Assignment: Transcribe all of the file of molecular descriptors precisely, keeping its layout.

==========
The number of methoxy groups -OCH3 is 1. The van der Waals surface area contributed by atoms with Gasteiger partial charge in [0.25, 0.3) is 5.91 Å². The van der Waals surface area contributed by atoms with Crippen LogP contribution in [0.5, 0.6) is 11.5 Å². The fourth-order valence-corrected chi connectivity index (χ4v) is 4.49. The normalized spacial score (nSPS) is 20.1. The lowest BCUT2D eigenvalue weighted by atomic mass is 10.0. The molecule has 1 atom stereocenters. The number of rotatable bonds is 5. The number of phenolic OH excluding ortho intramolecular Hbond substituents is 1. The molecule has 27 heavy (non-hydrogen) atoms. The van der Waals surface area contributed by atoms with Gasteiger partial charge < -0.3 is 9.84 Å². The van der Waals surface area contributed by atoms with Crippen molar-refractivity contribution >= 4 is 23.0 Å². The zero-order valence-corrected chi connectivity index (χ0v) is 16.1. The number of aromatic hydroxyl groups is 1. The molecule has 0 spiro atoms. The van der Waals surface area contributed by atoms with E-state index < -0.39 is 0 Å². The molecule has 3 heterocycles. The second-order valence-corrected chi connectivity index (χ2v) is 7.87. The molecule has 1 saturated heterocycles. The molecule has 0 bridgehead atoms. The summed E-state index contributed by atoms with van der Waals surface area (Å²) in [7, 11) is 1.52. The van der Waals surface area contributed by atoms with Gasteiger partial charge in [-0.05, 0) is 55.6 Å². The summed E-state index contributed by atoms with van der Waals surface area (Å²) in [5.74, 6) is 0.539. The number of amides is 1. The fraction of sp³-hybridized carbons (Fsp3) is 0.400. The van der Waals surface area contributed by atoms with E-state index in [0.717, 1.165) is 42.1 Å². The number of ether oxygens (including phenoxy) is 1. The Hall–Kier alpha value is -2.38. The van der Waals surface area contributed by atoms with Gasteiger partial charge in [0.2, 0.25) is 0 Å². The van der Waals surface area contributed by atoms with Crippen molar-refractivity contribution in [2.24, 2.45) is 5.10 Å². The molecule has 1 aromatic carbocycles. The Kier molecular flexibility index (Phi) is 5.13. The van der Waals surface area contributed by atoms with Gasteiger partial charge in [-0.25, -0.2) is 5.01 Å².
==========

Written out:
The number of methoxy groups -OCH3 is 1. The van der Waals surface area contributed by atoms with Gasteiger partial charge in [0.25, 0.3) is 5.91 Å². The van der Waals surface area contributed by atoms with Crippen LogP contribution in [0.5, 0.6) is 11.5 Å². The fourth-order valence-corrected chi connectivity index (χ4v) is 4.49. The normalized spacial score (nSPS) is 20.1. The lowest BCUT2D eigenvalue weighted by atomic mass is 10.0. The molecule has 1 atom stereocenters. The number of rotatable bonds is 5. The number of phenolic OH excluding ortho intramolecular Hbond substituents is 1. The molecule has 27 heavy (non-hydrogen) atoms. The van der Waals surface area contributed by atoms with Gasteiger partial charge < -0.3 is 9.84 Å². The van der Waals surface area contributed by atoms with Crippen molar-refractivity contribution >= 4 is 23.0 Å². The zero-order valence-corrected chi connectivity index (χ0v) is 16.1. The number of aromatic hydroxyl groups is 1. The molecule has 0 spiro atoms. The van der Waals surface area contributed by atoms with E-state index < -0.39 is 0 Å². The molecule has 3 heterocycles. The second-order valence-corrected chi connectivity index (χ2v) is 7.87. The molecule has 1 saturated heterocycles. The molecule has 0 bridgehead atoms. The summed E-state index contributed by atoms with van der Waals surface area (Å²) in [7, 11) is 1.52. The van der Waals surface area contributed by atoms with Gasteiger partial charge in [-0.05, 0) is 55.6 Å². The summed E-state index contributed by atoms with van der Waals surface area (Å²) in [5.74, 6) is 0.539. The number of amides is 1. The fraction of sp³-hybridized carbons (Fsp3) is 0.400. The van der Waals surface area contributed by atoms with E-state index in [0.717, 1.165) is 42.1 Å². The number of ether oxygens (including phenoxy) is 1. The Hall–Kier alpha value is -2.38. The van der Waals surface area contributed by atoms with Gasteiger partial charge in [0.2, 0.25) is 0 Å². The van der Waals surface area contributed by atoms with Crippen molar-refractivity contribution in [2.24, 2.45) is 5.10 Å². The molecule has 1 aromatic carbocycles. The Kier molecular flexibility index (Phi) is 5.13. The van der Waals surface area contributed by atoms with Gasteiger partial charge in [-0.25, -0.2) is 5.01 Å².